KEY TERMS

Avulsion fracture A fracture caused by the tearing away of a fragment of bone where a strong ligament or tendon attachment forcibly pulls the fragment away from the bone tissue.

Axis A line that passes through the center of the body or body part.

Comminuted fracture A fracture where there are several breaks in a bone creating numerous fragments.

Compartment syndrome A condition in which the blood supply to a muscle is cut off because the muscle swells but is constricted by the connective tissue around it.

Contrast hydrotherapy A series of hot and cold water applications. A hot compress (as hot as an individual can tolerate) is applied for three minutes followed by an ice cold compress for 30 seconds. These applications are repeated three times each and ending with the cold compress.

Osteogenesis imperfecta An inherited disorder of the connective tissues that involves multiple symptoms, including weakened bones that break easily.

Osteoporosis Literally meaning "porous bones," this condition occurs when bones lose an excessive amount of their protein and mineral content, particularly calcium. Over time, bone mass and strength are reduced leading to increased risk of fractures.

Paget's disease A chronic disorder of unknown cause usually affecting middle aged and elderly people and characterized by enlarged and deformed bones. Changes in the normal mechanism of bone formation occur in Paget's disease and can cause bones to weaken, resulting in bone pain, arthritis, deformities, and fractures. Also known as osteitis deformans.

Reduction The restoration of a body part to its original position after displacement, such as the reduction of a fractured bone by bringing ends or fragments back into original alignment. The use of local or general anesthesia usually accompanies a fracture reduction. If performed by outside manipulation only, the reduction is described as closed; if surgery is necessary, it is described as open. Also describes a chemical reaction in which one or more electrons are added to an atom or molecule.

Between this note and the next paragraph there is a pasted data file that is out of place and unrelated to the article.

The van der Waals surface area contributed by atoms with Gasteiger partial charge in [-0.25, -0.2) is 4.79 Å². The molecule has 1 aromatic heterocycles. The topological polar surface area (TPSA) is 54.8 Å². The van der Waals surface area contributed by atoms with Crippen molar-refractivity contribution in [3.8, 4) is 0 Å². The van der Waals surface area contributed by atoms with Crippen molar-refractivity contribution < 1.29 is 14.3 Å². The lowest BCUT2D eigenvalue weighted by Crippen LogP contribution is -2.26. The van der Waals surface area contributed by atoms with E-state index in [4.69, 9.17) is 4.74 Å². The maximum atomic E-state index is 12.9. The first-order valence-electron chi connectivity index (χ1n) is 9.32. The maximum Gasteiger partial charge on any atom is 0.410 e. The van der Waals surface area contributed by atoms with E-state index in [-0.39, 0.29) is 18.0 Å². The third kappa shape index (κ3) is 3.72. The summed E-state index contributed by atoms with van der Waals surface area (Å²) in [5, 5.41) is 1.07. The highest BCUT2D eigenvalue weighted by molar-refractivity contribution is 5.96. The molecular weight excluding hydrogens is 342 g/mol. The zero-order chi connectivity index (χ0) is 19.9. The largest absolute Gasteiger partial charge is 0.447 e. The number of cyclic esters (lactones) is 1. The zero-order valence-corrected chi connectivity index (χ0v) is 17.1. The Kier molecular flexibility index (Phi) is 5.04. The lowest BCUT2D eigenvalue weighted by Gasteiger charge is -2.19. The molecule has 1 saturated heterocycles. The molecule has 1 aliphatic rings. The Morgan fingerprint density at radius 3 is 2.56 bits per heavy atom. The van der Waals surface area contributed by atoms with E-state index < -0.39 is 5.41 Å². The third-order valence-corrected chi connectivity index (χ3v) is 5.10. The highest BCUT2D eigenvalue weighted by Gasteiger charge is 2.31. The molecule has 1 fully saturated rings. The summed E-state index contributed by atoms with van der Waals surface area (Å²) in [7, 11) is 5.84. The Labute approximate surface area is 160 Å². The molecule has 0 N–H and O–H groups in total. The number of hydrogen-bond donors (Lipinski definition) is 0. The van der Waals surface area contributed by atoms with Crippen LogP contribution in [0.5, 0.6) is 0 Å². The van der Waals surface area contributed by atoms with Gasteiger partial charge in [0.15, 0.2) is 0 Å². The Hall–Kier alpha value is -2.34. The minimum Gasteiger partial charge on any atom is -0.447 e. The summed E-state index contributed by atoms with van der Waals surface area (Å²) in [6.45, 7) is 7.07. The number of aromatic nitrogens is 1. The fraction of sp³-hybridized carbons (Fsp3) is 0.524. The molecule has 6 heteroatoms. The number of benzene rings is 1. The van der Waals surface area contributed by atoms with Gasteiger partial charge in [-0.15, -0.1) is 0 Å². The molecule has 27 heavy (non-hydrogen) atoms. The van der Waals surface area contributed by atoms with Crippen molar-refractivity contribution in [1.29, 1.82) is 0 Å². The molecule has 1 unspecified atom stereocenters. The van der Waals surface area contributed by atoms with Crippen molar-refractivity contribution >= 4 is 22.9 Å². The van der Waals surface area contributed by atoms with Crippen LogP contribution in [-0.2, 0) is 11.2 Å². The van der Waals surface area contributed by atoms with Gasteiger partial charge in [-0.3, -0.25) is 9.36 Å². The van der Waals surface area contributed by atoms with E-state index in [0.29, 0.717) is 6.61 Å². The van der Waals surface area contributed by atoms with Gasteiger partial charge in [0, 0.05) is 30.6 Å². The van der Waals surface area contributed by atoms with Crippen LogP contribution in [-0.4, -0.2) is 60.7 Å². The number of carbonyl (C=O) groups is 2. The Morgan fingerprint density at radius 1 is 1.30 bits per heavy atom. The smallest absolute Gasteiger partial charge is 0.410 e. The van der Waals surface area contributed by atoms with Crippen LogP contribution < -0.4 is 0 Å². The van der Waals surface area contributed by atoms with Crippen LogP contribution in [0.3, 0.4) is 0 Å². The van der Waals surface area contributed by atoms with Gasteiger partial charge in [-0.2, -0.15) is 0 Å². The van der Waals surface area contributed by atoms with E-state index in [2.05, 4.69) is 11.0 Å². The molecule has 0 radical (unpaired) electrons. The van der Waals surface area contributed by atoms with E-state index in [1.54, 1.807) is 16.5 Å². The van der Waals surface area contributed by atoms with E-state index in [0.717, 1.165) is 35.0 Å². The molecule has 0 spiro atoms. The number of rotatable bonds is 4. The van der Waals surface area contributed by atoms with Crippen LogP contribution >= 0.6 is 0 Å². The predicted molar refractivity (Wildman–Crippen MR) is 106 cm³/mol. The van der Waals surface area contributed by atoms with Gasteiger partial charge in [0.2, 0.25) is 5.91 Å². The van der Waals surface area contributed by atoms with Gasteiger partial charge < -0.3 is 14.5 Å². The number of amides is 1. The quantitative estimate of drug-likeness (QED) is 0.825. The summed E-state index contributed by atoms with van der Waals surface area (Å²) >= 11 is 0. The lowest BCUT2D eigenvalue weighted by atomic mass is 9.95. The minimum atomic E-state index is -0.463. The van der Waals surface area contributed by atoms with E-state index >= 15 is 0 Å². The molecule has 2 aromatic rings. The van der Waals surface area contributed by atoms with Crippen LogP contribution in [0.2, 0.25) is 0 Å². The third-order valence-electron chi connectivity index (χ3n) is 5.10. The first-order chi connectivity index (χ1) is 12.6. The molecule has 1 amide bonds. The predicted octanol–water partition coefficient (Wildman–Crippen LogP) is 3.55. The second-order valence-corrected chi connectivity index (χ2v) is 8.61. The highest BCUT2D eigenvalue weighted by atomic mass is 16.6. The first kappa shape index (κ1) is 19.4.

Rickets A condition caused by the dietary deficiency of vitamin D, calcium, and usually phosphorus, seen primarily in infancy and childhood, and characterized by abnormal bone formation.

Traction The process of placing a bone, limb, or group of muscles under tension by applying weights and pulleys. The goal is to realign or immobilize the part or to relieve pressure on that particular area to promote healing and restore function.

A person may need open reduction if there is an open, severe, or comminuted fracture. This procedure allows a physician to examine and surgically correct associated soft tissue damage while reducing the fracture and, if necessary, applying internal or external devices. Internal fixation involves the use of metallic devices inserted into or through bone to hold the fracture in a set position and alignment while it heals. Devices include plates, nails, screws, and rods. When healing is complete, the surgeon may or may not remove these devices. Virtually any hip fracture requires open reduction and internal fixation so that the bone will be able to support the patient's weight.

Alternative treatment

In addition to the importance of calcium for strong bones, many alternative treatment approaches recommend use of mineral supplements to help build and maintain a healthy, resilient skeleton. Some physical therapists use electro-stimulation over a fractured site to promote and expedite healing. Chinese traditional medicine may be helpful by working to reconnect chi (life energy) through the meridian lines along the line of a fracture. Homeopathy can enhance the body's healing process. Two particularly useful homeopathic remedies are arnica (Arnica montana ) and symphytum (Symphytum officinalis ). If possible, applying contrast hydrotherapy to an extremity (e.g., a hand or foot) of a fractured area can assist healing by enhancing circulation.

Prognosis

Fractures involving joint surfaces almost always lead to some degree of arthritis of the joint. Fractures can normally be cured with proper first aid and appropriate aftercare. If determined necessary by a physician, the fractured site should be manipulated, realigned, and immobilized as soon as possible. Realignment has been shown to be much more difficult after six hours. Healing time varies from person to person with the elderly generally needing more time to heal completely. A non-union fracture may result when a fracture does not heal, such as in the case of an elderly person or an individual with medical complications. Recovery is complete when there is no bone motion at the fracture site, and x-rays indicate complete healing. Open fractures may lead to bone infections, which delay the healing process. Another possible complication is compartment syndrome, a painful condition resulting from the expansion of enclosed tissue and that may occur when a body part is immobilized in a cast.